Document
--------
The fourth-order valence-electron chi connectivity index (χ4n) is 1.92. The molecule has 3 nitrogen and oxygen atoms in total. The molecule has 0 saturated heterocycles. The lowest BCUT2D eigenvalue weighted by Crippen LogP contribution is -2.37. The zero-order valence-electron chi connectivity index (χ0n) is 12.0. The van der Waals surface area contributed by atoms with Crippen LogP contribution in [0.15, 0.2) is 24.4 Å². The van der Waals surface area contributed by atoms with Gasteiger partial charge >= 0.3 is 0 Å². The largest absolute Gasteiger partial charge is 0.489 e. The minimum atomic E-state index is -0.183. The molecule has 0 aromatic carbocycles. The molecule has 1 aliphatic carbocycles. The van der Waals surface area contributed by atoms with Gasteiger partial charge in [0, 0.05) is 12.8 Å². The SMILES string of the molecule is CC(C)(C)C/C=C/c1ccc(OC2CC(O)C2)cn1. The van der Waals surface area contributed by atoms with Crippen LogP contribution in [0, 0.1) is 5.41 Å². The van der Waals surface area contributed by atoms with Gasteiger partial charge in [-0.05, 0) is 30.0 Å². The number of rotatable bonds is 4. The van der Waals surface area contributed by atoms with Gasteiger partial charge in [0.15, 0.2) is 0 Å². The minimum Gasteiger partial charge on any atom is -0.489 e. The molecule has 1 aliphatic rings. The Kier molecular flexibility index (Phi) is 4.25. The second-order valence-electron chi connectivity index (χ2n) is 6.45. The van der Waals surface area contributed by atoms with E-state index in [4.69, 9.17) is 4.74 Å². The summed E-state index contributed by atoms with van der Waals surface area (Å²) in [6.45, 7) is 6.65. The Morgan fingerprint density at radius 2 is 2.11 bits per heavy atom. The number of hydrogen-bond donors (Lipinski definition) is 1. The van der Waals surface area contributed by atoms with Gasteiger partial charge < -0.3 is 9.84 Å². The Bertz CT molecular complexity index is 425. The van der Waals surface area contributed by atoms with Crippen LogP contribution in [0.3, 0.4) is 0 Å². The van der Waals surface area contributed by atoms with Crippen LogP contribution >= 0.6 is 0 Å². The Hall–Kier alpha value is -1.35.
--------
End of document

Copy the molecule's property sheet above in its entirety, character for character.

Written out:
The fourth-order valence-electron chi connectivity index (χ4n) is 1.92. The molecule has 3 nitrogen and oxygen atoms in total. The molecule has 0 saturated heterocycles. The lowest BCUT2D eigenvalue weighted by Crippen LogP contribution is -2.37. The zero-order valence-electron chi connectivity index (χ0n) is 12.0. The van der Waals surface area contributed by atoms with Crippen LogP contribution in [0.15, 0.2) is 24.4 Å². The van der Waals surface area contributed by atoms with Gasteiger partial charge >= 0.3 is 0 Å². The largest absolute Gasteiger partial charge is 0.489 e. The minimum atomic E-state index is -0.183. The molecule has 0 aromatic carbocycles. The molecule has 1 aliphatic carbocycles. The van der Waals surface area contributed by atoms with Gasteiger partial charge in [0, 0.05) is 12.8 Å². The SMILES string of the molecule is CC(C)(C)C/C=C/c1ccc(OC2CC(O)C2)cn1. The van der Waals surface area contributed by atoms with Crippen LogP contribution in [0, 0.1) is 5.41 Å². The van der Waals surface area contributed by atoms with Gasteiger partial charge in [-0.05, 0) is 30.0 Å². The number of rotatable bonds is 4. The van der Waals surface area contributed by atoms with Gasteiger partial charge in [0.15, 0.2) is 0 Å². The minimum Gasteiger partial charge on any atom is -0.489 e. The molecule has 1 aliphatic rings. The Kier molecular flexibility index (Phi) is 4.25. The second-order valence-electron chi connectivity index (χ2n) is 6.45. The van der Waals surface area contributed by atoms with E-state index in [4.69, 9.17) is 4.74 Å². The summed E-state index contributed by atoms with van der Waals surface area (Å²) in [6.45, 7) is 6.65. The Morgan fingerprint density at radius 2 is 2.11 bits per heavy atom. The number of hydrogen-bond donors (Lipinski definition) is 1. The van der Waals surface area contributed by atoms with Gasteiger partial charge < -0.3 is 9.84 Å². The Bertz CT molecular complexity index is 425. The van der Waals surface area contributed by atoms with Crippen LogP contribution in [0.3, 0.4) is 0 Å². The van der Waals surface area contributed by atoms with Crippen LogP contribution >= 0.6 is 0 Å². The Hall–Kier alpha value is -1.35.